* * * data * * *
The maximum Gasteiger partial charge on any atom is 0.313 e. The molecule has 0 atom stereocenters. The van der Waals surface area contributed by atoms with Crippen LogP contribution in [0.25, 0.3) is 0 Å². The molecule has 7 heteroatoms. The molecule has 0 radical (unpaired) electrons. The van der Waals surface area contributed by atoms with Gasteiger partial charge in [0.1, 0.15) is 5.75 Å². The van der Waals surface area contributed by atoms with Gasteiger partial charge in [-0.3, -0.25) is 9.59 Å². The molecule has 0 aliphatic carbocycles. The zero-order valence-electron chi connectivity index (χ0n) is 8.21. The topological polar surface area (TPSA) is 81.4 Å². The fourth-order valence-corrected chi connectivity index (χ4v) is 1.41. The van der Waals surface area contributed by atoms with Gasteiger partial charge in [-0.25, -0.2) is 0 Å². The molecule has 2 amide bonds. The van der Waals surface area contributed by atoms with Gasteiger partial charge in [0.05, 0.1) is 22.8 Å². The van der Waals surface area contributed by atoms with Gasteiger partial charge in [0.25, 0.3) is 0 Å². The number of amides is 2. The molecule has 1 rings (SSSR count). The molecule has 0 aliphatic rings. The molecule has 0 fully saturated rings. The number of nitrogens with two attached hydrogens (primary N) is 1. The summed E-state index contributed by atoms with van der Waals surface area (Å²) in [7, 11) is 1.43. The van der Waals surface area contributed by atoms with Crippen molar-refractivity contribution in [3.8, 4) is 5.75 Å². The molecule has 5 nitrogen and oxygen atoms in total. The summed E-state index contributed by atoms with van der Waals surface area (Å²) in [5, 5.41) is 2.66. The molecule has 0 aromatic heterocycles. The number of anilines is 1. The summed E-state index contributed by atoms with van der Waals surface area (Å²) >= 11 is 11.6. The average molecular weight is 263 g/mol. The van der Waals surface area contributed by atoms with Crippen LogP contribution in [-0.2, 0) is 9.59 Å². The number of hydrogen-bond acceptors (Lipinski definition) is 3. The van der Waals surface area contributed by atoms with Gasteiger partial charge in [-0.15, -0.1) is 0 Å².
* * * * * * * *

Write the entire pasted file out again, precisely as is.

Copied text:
The maximum Gasteiger partial charge on any atom is 0.313 e. The molecule has 0 atom stereocenters. The van der Waals surface area contributed by atoms with Crippen LogP contribution in [0.25, 0.3) is 0 Å². The molecule has 7 heteroatoms. The molecule has 0 radical (unpaired) electrons. The van der Waals surface area contributed by atoms with Gasteiger partial charge in [0.1, 0.15) is 5.75 Å². The van der Waals surface area contributed by atoms with Gasteiger partial charge in [-0.3, -0.25) is 9.59 Å². The molecule has 0 aliphatic carbocycles. The zero-order valence-electron chi connectivity index (χ0n) is 8.21. The topological polar surface area (TPSA) is 81.4 Å². The fourth-order valence-corrected chi connectivity index (χ4v) is 1.41. The van der Waals surface area contributed by atoms with Gasteiger partial charge in [-0.25, -0.2) is 0 Å². The molecule has 2 amide bonds. The van der Waals surface area contributed by atoms with Gasteiger partial charge in [0.05, 0.1) is 22.8 Å². The van der Waals surface area contributed by atoms with Gasteiger partial charge in [0.25, 0.3) is 0 Å². The number of amides is 2. The molecule has 1 rings (SSSR count). The molecule has 0 aliphatic rings. The molecule has 0 fully saturated rings. The number of nitrogens with two attached hydrogens (primary N) is 1. The summed E-state index contributed by atoms with van der Waals surface area (Å²) in [7, 11) is 1.43. The van der Waals surface area contributed by atoms with Crippen molar-refractivity contribution in [3.8, 4) is 5.75 Å². The molecule has 5 nitrogen and oxygen atoms in total. The summed E-state index contributed by atoms with van der Waals surface area (Å²) in [5, 5.41) is 2.66. The molecule has 0 aromatic heterocycles. The number of anilines is 1. The summed E-state index contributed by atoms with van der Waals surface area (Å²) >= 11 is 11.6. The average molecular weight is 263 g/mol. The van der Waals surface area contributed by atoms with Crippen LogP contribution in [-0.2, 0) is 9.59 Å². The number of hydrogen-bond acceptors (Lipinski definition) is 3. The van der Waals surface area contributed by atoms with Gasteiger partial charge in [-0.15, -0.1) is 0 Å².